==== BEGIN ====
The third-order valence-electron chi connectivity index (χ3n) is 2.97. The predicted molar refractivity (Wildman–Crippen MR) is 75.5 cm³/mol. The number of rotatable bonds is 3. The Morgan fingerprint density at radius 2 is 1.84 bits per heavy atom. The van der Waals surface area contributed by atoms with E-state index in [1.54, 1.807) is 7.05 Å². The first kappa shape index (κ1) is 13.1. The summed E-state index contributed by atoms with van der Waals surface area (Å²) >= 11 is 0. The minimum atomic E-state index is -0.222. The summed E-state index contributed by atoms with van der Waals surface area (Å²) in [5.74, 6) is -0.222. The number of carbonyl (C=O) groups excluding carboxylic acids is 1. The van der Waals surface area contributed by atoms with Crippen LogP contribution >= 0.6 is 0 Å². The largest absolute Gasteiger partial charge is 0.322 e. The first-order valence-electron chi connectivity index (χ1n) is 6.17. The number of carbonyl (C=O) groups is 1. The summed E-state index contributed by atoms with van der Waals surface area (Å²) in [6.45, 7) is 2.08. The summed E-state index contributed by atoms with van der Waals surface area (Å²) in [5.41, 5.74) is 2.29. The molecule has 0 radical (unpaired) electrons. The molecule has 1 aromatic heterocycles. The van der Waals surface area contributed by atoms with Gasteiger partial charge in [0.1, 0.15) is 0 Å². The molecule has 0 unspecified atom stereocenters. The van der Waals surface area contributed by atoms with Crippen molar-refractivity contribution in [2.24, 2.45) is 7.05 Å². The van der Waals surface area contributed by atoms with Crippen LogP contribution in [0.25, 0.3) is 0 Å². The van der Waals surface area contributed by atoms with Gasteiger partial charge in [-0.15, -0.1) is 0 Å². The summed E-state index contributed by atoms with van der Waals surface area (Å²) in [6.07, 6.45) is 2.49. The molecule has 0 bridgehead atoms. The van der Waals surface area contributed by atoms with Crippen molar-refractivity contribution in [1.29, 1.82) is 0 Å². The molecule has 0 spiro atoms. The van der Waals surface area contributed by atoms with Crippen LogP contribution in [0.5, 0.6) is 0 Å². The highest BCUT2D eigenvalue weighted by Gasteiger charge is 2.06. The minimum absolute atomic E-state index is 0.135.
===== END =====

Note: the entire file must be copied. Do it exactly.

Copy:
The third-order valence-electron chi connectivity index (χ3n) is 2.97. The predicted molar refractivity (Wildman–Crippen MR) is 75.5 cm³/mol. The number of rotatable bonds is 3. The Morgan fingerprint density at radius 2 is 1.84 bits per heavy atom. The van der Waals surface area contributed by atoms with E-state index in [1.54, 1.807) is 7.05 Å². The first kappa shape index (κ1) is 13.1. The summed E-state index contributed by atoms with van der Waals surface area (Å²) >= 11 is 0. The minimum atomic E-state index is -0.222. The summed E-state index contributed by atoms with van der Waals surface area (Å²) in [5.74, 6) is -0.222. The number of carbonyl (C=O) groups excluding carboxylic acids is 1. The van der Waals surface area contributed by atoms with Crippen LogP contribution >= 0.6 is 0 Å². The largest absolute Gasteiger partial charge is 0.322 e. The first-order valence-electron chi connectivity index (χ1n) is 6.17. The number of carbonyl (C=O) groups is 1. The summed E-state index contributed by atoms with van der Waals surface area (Å²) in [6.45, 7) is 2.08. The summed E-state index contributed by atoms with van der Waals surface area (Å²) in [5.41, 5.74) is 2.29. The molecule has 0 radical (unpaired) electrons. The molecule has 1 aromatic heterocycles. The van der Waals surface area contributed by atoms with Gasteiger partial charge in [0.1, 0.15) is 0 Å². The molecule has 0 unspecified atom stereocenters. The van der Waals surface area contributed by atoms with Crippen molar-refractivity contribution in [2.24, 2.45) is 7.05 Å². The van der Waals surface area contributed by atoms with Crippen LogP contribution in [0.25, 0.3) is 0 Å². The van der Waals surface area contributed by atoms with Gasteiger partial charge in [-0.15, -0.1) is 0 Å². The summed E-state index contributed by atoms with van der Waals surface area (Å²) in [6.07, 6.45) is 2.49. The molecule has 0 bridgehead atoms. The van der Waals surface area contributed by atoms with Crippen molar-refractivity contribution in [1.29, 1.82) is 0 Å². The molecule has 0 spiro atoms. The van der Waals surface area contributed by atoms with Crippen LogP contribution in [0.5, 0.6) is 0 Å². The highest BCUT2D eigenvalue weighted by Gasteiger charge is 2.06. The minimum absolute atomic E-state index is 0.135.